Thus, Servel was essentially alone: from 1927 until 1956, (when it ceased production of refrigerators), it was the only major manufacturer of gas-absorption refrigerators in the United States. Never as highly capitalized as its competitors in the field of compression machinery (G.E., after all, had invested eighteen million dollars just in its production facilities in 1927, when Servel's entire assets amounted to not more than twelve million dollars), Servel had entered the market somewhat later than the other manufacturers and was never able to compete effectively. The gas utilities, notoriously conservative companies, were defending themselves against the encroachments of electricity and were not helpful; they complained that Servel was badly managed, that its refrigerators were more expensive than comparable electric machines, and that the lack of another manufacturer meant a lack of models with which to interest prospective customers.
Servel did not succeed in bringing out an air-cooled refrigerator until 1933, six or seven years after the electrics had done so; and by then the race was virtually lost. For all its virtues as a machine, the Servel, even in its peak years, never commanded more than 8 percent to 10 percent of the total market for mechanical refrigerators.
The demise of the gas refrigerator was not the result of inherent deficiencies in the machine itself. The machine was not perfect when it was first brought on the market, but it was no less perfect than the compression machine, its rival. The latter succeeded for reasons that were as much social and economic as technical; its development was encouraged by a few companies that could draw upon vast technical and financial resources. With the exception of Servel, none of the absorption manufacturers was ever able to finance the same level of development or promotion; and Servel never approached the capabilities of General Motors, General Electric, or Westinghouse. The compression refrigerator manufacturers came on the market earlier and innovated earlier, making it doubly difficult for competing devices to succeed. The fact that the electric utilities were in a period of growth and great profitability between 1920 and 1950, while the gas manufacturers and utility companies were defensive, conservative, and financially weak, cannot have helped matters either.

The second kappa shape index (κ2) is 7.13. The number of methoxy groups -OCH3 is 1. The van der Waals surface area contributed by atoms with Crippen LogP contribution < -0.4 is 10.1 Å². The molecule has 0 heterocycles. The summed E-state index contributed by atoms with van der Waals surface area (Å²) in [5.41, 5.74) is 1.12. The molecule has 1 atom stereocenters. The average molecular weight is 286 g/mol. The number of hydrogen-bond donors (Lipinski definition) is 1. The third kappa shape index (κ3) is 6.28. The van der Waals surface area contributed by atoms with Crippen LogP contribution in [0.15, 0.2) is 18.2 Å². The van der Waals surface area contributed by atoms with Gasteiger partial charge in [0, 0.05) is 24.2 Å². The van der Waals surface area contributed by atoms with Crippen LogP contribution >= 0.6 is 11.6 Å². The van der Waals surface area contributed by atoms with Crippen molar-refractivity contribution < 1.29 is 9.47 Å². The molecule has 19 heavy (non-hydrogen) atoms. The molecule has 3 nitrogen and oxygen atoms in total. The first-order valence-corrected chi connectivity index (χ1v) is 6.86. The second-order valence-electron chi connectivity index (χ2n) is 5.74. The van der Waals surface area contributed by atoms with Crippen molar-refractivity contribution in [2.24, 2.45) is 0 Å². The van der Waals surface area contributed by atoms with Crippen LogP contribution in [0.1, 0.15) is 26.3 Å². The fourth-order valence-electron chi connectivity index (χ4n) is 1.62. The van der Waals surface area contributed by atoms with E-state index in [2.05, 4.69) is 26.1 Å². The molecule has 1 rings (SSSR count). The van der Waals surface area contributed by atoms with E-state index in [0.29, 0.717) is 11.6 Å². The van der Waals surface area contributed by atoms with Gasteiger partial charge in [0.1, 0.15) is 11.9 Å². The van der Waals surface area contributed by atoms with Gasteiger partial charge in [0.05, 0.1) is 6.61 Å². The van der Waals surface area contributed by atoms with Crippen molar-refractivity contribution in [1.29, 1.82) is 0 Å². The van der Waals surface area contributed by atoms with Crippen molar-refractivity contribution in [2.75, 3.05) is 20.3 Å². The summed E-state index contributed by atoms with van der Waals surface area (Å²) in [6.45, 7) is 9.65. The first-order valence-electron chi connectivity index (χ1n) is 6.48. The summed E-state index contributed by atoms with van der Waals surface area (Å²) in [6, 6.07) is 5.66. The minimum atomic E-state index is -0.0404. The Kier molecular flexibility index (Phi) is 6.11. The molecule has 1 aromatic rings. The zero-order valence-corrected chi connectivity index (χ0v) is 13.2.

If Stuart Otto had been able to obtain either capital or encouragement from the gas utilities, if Servel had been managed well enough to have innovated earlier, if either one of them had been able to command a chemical laboratory capable of discovering a new refrigerant, if there had been a sufficient number of gas-refrigerator manufacturers to have staged price wars, or license innovations to each other, or develop cooperative promotional schemes along with the gas-utility companies - well then, the vast majority of Americans might have absolutely silent and virtually indefatigable refrigerators in their kitchens. The machine that was 'best' from the point of view of the producer was not necessarily 'best' from the point of view of the consumer.
The above history was obtained from the from The Social Shaping of Technology: How the Refrigerator Got its Hum, Donald MacKenzie, Judy Wajcman, eds. Open University Press, 1985 by Ruth Schwartz Cowan.